Patients had reduced overall cancer risk if their diets had a higher contribution of low-glycemic-index foods to carbohydrate intake (HR, 0.80; P = .0006) or caloric intake (HR, 0.83; P = .005).

Patients had reduced breast cancer risk if their diets had a higher contribution of low-glycemic-index foods to carbohydrate intake (HR, 0.74; P = .02). After stratification, this association was significant only for postmenopausal breast cancer.

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The researchers are conducting additional analyses to look at risks for specific breast cancer subtypes and at markers of inflammation in the cohort, according to Ms. Debras.

“A potential mechanism [for the observed associations] is weight gain, but other mechanisms are probably involved, including inflammation, oxidative stress, and increased insulin levels,” she proposed.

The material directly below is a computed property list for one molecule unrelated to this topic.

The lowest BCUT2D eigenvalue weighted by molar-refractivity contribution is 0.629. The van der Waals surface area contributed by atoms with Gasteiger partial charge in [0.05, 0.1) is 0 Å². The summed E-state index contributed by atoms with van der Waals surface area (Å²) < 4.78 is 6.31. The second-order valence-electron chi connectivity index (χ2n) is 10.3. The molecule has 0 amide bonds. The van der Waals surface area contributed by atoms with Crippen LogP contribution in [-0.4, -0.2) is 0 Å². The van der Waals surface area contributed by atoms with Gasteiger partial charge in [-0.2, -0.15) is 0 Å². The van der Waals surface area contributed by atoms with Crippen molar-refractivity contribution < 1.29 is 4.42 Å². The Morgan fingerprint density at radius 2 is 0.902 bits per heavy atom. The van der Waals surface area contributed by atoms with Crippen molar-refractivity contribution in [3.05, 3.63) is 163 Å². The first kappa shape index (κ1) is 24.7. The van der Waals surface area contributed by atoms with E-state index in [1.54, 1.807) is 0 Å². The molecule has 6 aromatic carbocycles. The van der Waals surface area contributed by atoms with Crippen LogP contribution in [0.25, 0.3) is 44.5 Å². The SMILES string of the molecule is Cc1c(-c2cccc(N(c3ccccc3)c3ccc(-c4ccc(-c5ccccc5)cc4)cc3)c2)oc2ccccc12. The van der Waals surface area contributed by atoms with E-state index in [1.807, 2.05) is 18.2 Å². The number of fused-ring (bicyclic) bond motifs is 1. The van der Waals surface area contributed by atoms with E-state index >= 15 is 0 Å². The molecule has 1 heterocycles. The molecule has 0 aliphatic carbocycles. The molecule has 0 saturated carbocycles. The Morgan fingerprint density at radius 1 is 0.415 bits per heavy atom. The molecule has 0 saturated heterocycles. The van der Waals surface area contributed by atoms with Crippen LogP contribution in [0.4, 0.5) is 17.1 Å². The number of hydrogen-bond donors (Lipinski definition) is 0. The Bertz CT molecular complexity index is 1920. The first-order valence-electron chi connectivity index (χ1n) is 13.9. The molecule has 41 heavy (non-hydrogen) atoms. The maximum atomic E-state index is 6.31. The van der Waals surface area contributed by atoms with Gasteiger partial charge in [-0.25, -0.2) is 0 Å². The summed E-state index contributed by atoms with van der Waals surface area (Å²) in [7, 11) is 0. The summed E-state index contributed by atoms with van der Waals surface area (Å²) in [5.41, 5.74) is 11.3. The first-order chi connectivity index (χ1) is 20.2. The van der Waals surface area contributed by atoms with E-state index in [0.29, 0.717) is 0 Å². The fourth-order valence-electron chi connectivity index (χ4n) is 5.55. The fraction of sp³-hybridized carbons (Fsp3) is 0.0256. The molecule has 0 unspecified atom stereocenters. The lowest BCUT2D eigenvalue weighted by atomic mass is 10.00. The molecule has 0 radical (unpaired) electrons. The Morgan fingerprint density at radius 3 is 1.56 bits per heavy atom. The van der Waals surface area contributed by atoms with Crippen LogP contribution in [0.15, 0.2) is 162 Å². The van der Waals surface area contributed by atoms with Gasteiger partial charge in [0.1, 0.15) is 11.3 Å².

Next steps

“These results need to be replicated and confirmed in other large-scale cohort studies, and the underlying mechanisms need to be clarified by experimental data, but eventually, glycemic index and glycemic load may represent modifiable risk factors for primary cancer prevention,” Ms. Debras said. “This could be integrated in our diets every day since there are already some people who are following a low-glycemic-index diet – people with insulin resistance or diabetes.”

Furthermore, she noted, certain popular diets with higher fiber content and more whole-grain foods, such as the Mediterranean diet, also have a lower glycemic index.